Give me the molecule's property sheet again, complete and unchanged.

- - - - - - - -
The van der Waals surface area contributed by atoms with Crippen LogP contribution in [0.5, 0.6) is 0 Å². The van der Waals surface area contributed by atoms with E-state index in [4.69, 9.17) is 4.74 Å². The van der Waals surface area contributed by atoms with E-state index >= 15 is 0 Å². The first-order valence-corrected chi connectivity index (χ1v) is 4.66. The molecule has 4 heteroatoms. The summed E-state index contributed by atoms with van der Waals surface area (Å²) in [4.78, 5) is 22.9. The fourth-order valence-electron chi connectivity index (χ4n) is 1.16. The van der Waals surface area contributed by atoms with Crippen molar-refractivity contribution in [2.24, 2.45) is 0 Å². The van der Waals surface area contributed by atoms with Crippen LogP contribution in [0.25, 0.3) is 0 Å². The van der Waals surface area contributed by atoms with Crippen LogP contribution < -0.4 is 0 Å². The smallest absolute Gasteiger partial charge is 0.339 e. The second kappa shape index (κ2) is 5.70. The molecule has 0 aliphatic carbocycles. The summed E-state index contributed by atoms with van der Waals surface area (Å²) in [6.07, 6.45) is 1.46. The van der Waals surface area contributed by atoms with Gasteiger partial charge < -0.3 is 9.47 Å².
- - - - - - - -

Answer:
The van der Waals surface area contributed by atoms with Crippen LogP contribution in [0.5, 0.6) is 0 Å². The van der Waals surface area contributed by atoms with E-state index in [4.69, 9.17) is 4.74 Å². The van der Waals surface area contributed by atoms with E-state index >= 15 is 0 Å². The first-order valence-corrected chi connectivity index (χ1v) is 4.66. The molecule has 4 heteroatoms. The summed E-state index contributed by atoms with van der Waals surface area (Å²) in [4.78, 5) is 22.9. The fourth-order valence-electron chi connectivity index (χ4n) is 1.16. The van der Waals surface area contributed by atoms with Crippen molar-refractivity contribution in [2.24, 2.45) is 0 Å². The van der Waals surface area contributed by atoms with Crippen LogP contribution in [0.25, 0.3) is 0 Å². The van der Waals surface area contributed by atoms with Crippen LogP contribution < -0.4 is 0 Å². The smallest absolute Gasteiger partial charge is 0.339 e. The second kappa shape index (κ2) is 5.70. The molecule has 0 aliphatic carbocycles. The summed E-state index contributed by atoms with van der Waals surface area (Å²) in [6.07, 6.45) is 1.46. The van der Waals surface area contributed by atoms with Gasteiger partial charge < -0.3 is 9.47 Å².